Valium Drug Guide
Diazepam, most recognizable by the trade name Valium, is a benzodiazepine medication. Benzodiazepines were touted as less addictive alternatives to barbiturates, and their major use is in the treatment of dysfunctional anxiety, for the control of seizures, as sedatives, and as sleep aids.
Despite the initial motivation for benzodiazepines to replace barbiturates, benzodiazepines are significant drugs of abuse. They have a moderate potential for abuse as a group and are generally classified in the Schedule IV controlled substances category by the United States Drug Enforcement Administration (DEA). Drugs in this category have a moderate potential for abuse and are strong candidates to produce physical dependence in individuals who use them on a regular basis for more than just a few weeks. Controlled substances can only be legally obtained with a prescription from a physician and can only be used while under the supervision of a physician.
Valium Use and Abuse
Valium became a frequently prescribed medication for the treatment of anxiety in the 1970s to 1990s. It was even prescribed for people who suffered from everyday fluctuations in their anxiety levels. At one time, Valium was one of the most prescribed drugs across the globe, and the development of physical dependence on Valium and the abuse of Valium became global problems. Eventually, the shorter-acting drug Xanax (alprazolam) was substituted in many cases to treat anxiety, but like all benzodiazepines, it also carries a potential risk for abuse.
Benzodiazepines are useful in the treatment of dysfunctional anxiety that often accompanies formal mental health disorders, but they should never be used to treat everyday fluctuations in anxiety or nervousness. Moreover, benzodiazepines are not normally considered to be long-term solutions for the treatment of dysfunctional anxiety, even in severe anxiety disorders. This is because individuals develop tolerance to benzodiazepines very quickly, and once tolerance develops, people often need higher doses of the drug to experience its medicinal effects. As the person begins to develop higher levels of tolerance, they may also begin to develop issues with withdrawal when the drug is metabolized from their system or when they stop using the drug. Instead, benzodiazepines are most useful when combined with behavioral treatments (e.g., psychotherapy) in the treatment of issues with anxiety and as sleep aids.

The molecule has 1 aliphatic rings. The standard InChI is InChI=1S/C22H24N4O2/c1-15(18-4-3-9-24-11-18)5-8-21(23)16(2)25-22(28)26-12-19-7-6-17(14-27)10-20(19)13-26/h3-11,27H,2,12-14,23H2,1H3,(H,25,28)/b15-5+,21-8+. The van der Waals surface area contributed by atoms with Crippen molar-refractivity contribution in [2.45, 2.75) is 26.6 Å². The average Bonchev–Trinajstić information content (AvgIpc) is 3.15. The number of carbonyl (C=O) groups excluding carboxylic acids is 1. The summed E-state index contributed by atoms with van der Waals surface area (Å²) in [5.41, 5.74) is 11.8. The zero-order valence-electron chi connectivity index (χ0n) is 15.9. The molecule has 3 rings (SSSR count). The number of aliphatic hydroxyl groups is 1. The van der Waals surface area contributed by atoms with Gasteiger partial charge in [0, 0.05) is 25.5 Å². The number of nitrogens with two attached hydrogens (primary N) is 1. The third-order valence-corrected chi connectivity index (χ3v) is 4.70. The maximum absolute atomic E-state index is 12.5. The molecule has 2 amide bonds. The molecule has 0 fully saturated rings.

The Substance Abuse and Mental Health Services Administration (SAMHSA) reports the following:
- In 2015, it was estimated that 29.7 million individuals used a benzodiazepine; in 2016, this estimate was 30 million.
- Of the individuals estimated to be using benzodiazepines in 2015, about 7.4 million were estimated to use some form of diazepam product; in 2016, this estimate was 7 million individuals.
- About 2.5 times as many individuals were estimated to have used Xanax in both 2015 and 2016.
- Of the individuals reporting some use of these products in 2015, about 1.3 million reported misusing the product at least once; in 2016, this estimate was 999,000.
- About four times as many people were estimated to misuse Xanax (alprazolam products) in both 2015 and 2016 than diazepam products.